Added: Tuyen Mandujano - Date: 06.04.2022 16:58 - Views: 27484 - Clicks: 2070
My first image of beautiful blonde hair was that of my mother's. Her naturally auburn locks have been colored the shade of bubbling Champagne since I was .
From a young age, the most dazzling women I had known were crowned with golden he of hair—even if from a bottle. Like my own mother, and the women in my family before her, I colored my mousy brown hair and hoped to feel more beautiful. In my wedding photos, I had yellow highlights and a powerful spray tan that made me look like an Oompa Loompa in a wedding gown. Along with faux-colored strands came a slew of First World problems: avoiding swimming poolsunsightly roots, the purple shampooand spending a lot of cold, hard cash.
But like a bad boyfriend or The BachelorI kept going back for more. I imagined my old Barbie dolls, without a single care in the world. Montgomery covered my entire head with dye and weaved streaks of bright blonde throughout with foils. While I marinated in bleach she informed me that she believes blondes look younger.
Suffice it to say I was not loving the attention. I did a little digging into why my new hue was having such a noticeable—and frankly unappreciated—impact. In the months since, I have continued to notice subtle and sometimes not so subtle differences in my day-to-day life. It almost feels like my hair color is an invitation for people to comment on my looks, which makes me feel uncomfortable, no matter how well meaning the commenter.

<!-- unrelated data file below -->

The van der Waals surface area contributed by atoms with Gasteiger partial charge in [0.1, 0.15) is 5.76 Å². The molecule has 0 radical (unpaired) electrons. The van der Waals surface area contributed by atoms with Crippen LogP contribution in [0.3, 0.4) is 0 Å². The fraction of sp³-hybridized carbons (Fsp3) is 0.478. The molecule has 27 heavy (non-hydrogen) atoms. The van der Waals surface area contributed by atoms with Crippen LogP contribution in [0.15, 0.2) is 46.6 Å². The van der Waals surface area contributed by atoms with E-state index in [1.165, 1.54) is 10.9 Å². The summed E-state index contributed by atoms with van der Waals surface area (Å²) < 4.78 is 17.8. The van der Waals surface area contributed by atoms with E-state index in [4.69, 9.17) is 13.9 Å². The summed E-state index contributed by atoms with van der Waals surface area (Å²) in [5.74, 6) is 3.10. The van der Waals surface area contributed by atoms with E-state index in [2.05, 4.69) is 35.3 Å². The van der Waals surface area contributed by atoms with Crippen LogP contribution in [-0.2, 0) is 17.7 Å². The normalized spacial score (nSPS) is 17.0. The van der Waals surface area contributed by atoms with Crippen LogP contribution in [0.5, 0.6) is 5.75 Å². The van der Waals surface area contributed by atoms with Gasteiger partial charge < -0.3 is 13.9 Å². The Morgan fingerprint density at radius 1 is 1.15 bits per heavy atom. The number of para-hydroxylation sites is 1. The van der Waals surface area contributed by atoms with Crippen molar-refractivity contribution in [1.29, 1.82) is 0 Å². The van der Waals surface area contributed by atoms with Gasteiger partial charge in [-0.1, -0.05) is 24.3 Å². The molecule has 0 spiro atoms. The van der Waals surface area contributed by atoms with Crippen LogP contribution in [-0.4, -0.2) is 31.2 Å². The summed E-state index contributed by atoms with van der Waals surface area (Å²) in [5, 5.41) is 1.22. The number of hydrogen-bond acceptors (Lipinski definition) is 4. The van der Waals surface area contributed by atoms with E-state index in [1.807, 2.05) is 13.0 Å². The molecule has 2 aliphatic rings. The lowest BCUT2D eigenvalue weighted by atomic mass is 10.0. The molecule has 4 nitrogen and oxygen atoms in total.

As a young woman, I cared so much about how people perceived me based upon my looks. I've worn bare legs to a club in a snowstorm. Like my brief foray into grunge, I wanted to be my own person while looking the same as everyone else around me. This changed as I got older, and perhaps it was because I had a much broader understanding of beauty that extended beyond the woman with long, blonde locks. Or that I became comfortable in my own skin and hair.
Instead of feeling prettier with a halo of light locks, I felt less like myself, who was someone I was really starting to like. The time, energy, and effort spent on coloring my hair is no longer fulfilling. SELF does not provide medical advice, diagnosis, or treatment. Any information published on this website or by this brand is not intended as a substitute for medical advice, and you should not take any action before consulting with a healthcare professional.
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